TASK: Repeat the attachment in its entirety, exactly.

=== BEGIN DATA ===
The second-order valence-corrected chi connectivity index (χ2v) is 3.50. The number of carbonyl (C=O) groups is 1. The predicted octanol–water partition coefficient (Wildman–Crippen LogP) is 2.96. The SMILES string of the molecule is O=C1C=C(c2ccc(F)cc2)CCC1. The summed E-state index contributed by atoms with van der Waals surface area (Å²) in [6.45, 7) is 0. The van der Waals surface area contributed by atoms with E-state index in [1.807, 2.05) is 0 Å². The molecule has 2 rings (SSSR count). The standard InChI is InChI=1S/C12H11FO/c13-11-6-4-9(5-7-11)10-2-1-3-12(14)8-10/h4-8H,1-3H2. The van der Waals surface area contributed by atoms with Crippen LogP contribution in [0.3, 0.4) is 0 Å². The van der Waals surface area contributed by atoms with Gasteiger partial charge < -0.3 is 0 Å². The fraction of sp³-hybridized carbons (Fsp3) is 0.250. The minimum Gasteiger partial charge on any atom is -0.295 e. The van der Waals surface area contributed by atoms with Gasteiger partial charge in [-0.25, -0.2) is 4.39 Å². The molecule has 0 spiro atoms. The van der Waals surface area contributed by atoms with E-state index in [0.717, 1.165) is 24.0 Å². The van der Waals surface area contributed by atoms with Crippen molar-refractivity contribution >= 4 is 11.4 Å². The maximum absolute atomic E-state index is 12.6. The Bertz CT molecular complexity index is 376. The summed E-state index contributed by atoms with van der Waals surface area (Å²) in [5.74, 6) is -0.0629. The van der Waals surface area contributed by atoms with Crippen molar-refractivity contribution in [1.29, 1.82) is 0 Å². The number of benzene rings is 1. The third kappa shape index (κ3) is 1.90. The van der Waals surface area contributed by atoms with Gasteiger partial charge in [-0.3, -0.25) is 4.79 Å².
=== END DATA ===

The second-order valence-corrected chi connectivity index (χ2v) is 3.50. The number of carbonyl (C=O) groups is 1. The predicted octanol–water partition coefficient (Wildman–Crippen LogP) is 2.96. The SMILES string of the molecule is O=C1C=C(c2ccc(F)cc2)CCC1. The summed E-state index contributed by atoms with van der Waals surface area (Å²) in [6.45, 7) is 0. The van der Waals surface area contributed by atoms with E-state index in [1.807, 2.05) is 0 Å². The molecule has 2 rings (SSSR count). The standard InChI is InChI=1S/C12H11FO/c13-11-6-4-9(5-7-11)10-2-1-3-12(14)8-10/h4-8H,1-3H2. The van der Waals surface area contributed by atoms with Crippen LogP contribution in [0.3, 0.4) is 0 Å². The van der Waals surface area contributed by atoms with Gasteiger partial charge < -0.3 is 0 Å². The fraction of sp³-hybridized carbons (Fsp3) is 0.250. The minimum Gasteiger partial charge on any atom is -0.295 e. The van der Waals surface area contributed by atoms with Gasteiger partial charge in [-0.25, -0.2) is 4.39 Å². The molecule has 0 spiro atoms. The van der Waals surface area contributed by atoms with E-state index in [0.717, 1.165) is 24.0 Å². The van der Waals surface area contributed by atoms with Crippen molar-refractivity contribution >= 4 is 11.4 Å². The maximum absolute atomic E-state index is 12.6. The Bertz CT molecular complexity index is 376. The summed E-state index contributed by atoms with van der Waals surface area (Å²) in [5.74, 6) is -0.0629. The van der Waals surface area contributed by atoms with Crippen molar-refractivity contribution in [1.29, 1.82) is 0 Å². The number of benzene rings is 1. The third kappa shape index (κ3) is 1.90. The van der Waals surface area contributed by atoms with Gasteiger partial charge in [-0.3, -0.25) is 4.79 Å².